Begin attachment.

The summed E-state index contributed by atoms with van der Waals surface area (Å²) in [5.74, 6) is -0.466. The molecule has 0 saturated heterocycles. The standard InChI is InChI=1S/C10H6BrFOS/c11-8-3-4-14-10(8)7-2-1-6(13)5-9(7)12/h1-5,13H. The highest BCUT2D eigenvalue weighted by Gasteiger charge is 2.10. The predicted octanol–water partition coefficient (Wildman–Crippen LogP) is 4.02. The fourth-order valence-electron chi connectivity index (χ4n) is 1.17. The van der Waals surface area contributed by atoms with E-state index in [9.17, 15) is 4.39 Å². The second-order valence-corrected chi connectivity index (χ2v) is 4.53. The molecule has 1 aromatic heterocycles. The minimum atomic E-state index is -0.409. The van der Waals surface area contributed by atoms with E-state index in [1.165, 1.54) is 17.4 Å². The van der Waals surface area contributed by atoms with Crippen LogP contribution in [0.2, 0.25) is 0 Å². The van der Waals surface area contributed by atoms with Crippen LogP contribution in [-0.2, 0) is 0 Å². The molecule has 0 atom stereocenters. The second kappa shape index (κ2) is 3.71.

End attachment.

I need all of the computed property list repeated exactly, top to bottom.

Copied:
The summed E-state index contributed by atoms with van der Waals surface area (Å²) in [5.74, 6) is -0.466. The molecule has 0 saturated heterocycles. The standard InChI is InChI=1S/C10H6BrFOS/c11-8-3-4-14-10(8)7-2-1-6(13)5-9(7)12/h1-5,13H. The highest BCUT2D eigenvalue weighted by Gasteiger charge is 2.10. The predicted octanol–water partition coefficient (Wildman–Crippen LogP) is 4.02. The fourth-order valence-electron chi connectivity index (χ4n) is 1.17. The van der Waals surface area contributed by atoms with E-state index in [9.17, 15) is 4.39 Å². The second-order valence-corrected chi connectivity index (χ2v) is 4.53. The molecule has 1 aromatic heterocycles. The minimum atomic E-state index is -0.409. The van der Waals surface area contributed by atoms with E-state index in [1.165, 1.54) is 17.4 Å². The van der Waals surface area contributed by atoms with Crippen LogP contribution in [0.2, 0.25) is 0 Å². The van der Waals surface area contributed by atoms with Crippen LogP contribution in [-0.2, 0) is 0 Å². The molecule has 0 atom stereocenters. The second kappa shape index (κ2) is 3.71.